While most of us have no idea who Merry Clayton is, she is a legendary back up singer, giving strong vocal backing to a host of artists through the decades. She was a Raelette behind Ray Charles and also backed up  such a diverse group of artists such as Pearl Bailey, Burt Bacharach, Tom Jones, Joe Cocker, Linda Ronstadt, Elvis, Carole King, Tori Amos, Neil Young and even Lynyrd Skynyrd.

The most famous story about Merry Clayton revolves around this song, Gimme Shelter. It seems when the Stones were recording it, Mick Jagger thought it would be great to have a strong female voice in its chorus. They called Clayton in the middle of the night and she showed up shortly after, pregnant and in curlers, and knocked out her part in a couple of takes. The ultimate trooper, her chorus became a defining element of the rock classic.

There’s a lot more to read about here incredible, and largely unsung, career, some of it told in 2013 Oscar winning documentary about back up singers, 20 Feet From Stardom. In 2014, Merry Clayton was in a serious car crash and, as a result, had both legs amputated.

The ups and downs of a life.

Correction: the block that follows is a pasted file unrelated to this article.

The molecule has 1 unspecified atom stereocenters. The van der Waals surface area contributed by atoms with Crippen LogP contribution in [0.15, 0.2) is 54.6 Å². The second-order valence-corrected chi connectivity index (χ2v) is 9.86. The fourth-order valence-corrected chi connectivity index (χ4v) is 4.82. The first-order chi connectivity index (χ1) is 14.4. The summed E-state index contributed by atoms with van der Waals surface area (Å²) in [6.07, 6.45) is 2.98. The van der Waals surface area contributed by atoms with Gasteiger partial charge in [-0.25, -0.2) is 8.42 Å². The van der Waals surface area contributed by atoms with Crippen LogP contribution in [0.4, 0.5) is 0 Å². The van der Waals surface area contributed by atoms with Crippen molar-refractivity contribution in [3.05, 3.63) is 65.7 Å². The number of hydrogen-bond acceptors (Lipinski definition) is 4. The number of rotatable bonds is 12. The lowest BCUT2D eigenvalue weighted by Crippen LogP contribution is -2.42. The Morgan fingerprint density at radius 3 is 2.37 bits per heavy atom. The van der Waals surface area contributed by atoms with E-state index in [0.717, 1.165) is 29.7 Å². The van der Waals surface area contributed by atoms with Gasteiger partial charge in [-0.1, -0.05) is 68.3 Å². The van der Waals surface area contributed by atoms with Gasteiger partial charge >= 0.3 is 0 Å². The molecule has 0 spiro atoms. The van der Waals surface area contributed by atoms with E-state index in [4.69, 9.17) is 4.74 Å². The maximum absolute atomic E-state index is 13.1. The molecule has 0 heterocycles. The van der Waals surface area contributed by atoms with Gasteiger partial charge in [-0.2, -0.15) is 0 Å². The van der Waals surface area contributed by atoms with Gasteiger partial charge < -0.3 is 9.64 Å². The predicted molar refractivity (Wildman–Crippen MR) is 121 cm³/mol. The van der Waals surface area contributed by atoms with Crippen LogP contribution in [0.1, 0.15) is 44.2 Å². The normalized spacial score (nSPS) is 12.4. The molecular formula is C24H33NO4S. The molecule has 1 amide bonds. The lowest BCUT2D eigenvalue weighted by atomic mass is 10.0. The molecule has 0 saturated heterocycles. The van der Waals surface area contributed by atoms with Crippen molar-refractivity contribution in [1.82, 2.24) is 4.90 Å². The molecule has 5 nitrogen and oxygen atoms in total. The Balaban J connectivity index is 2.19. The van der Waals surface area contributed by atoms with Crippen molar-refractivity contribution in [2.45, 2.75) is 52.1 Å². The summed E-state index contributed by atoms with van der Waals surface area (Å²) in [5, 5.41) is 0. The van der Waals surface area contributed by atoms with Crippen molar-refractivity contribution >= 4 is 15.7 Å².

Here’s her Gimme Shelter. Have a great Sunday.

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Stay High

Got a lot to get done this morning but I did come across this video of a song from the recent solo album from Brittany Howard, the lead singer of he Alabama Shakes, and I wanted to share it. It’s an acoustic version of the song Stay High.

The album version is more produced, of course, and has the feel of early 70’s soul/ R&B, her voice reminiscent of the falsettos of Eddie Kendricks or Curtis Mayfield. This acoustic piece is plain sweet and simple and natural in its feel. It just made me feel good this morning.

Give a listen. Maybe it will make you feel good, as well.



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I was going to write something about gullibility this morning and while I was searching for something to kick off the post, a quote or an image, I came across this little bit of mirth from the late Shel Silverstein. It pretty much summed up everything you need to know about our willingness to often accept things that make no sense or are demonstrably false.

Of course, none of us will admit to wearing the plunger. We convince ourselves it’s a damn fine hat because Teddy or someone else, maybe someone named Donnie, says it is just that. If he says it looks good then it must, because he always tells us just what we want to hear and believe. We’re to smart and wary to fall for something other than the truth.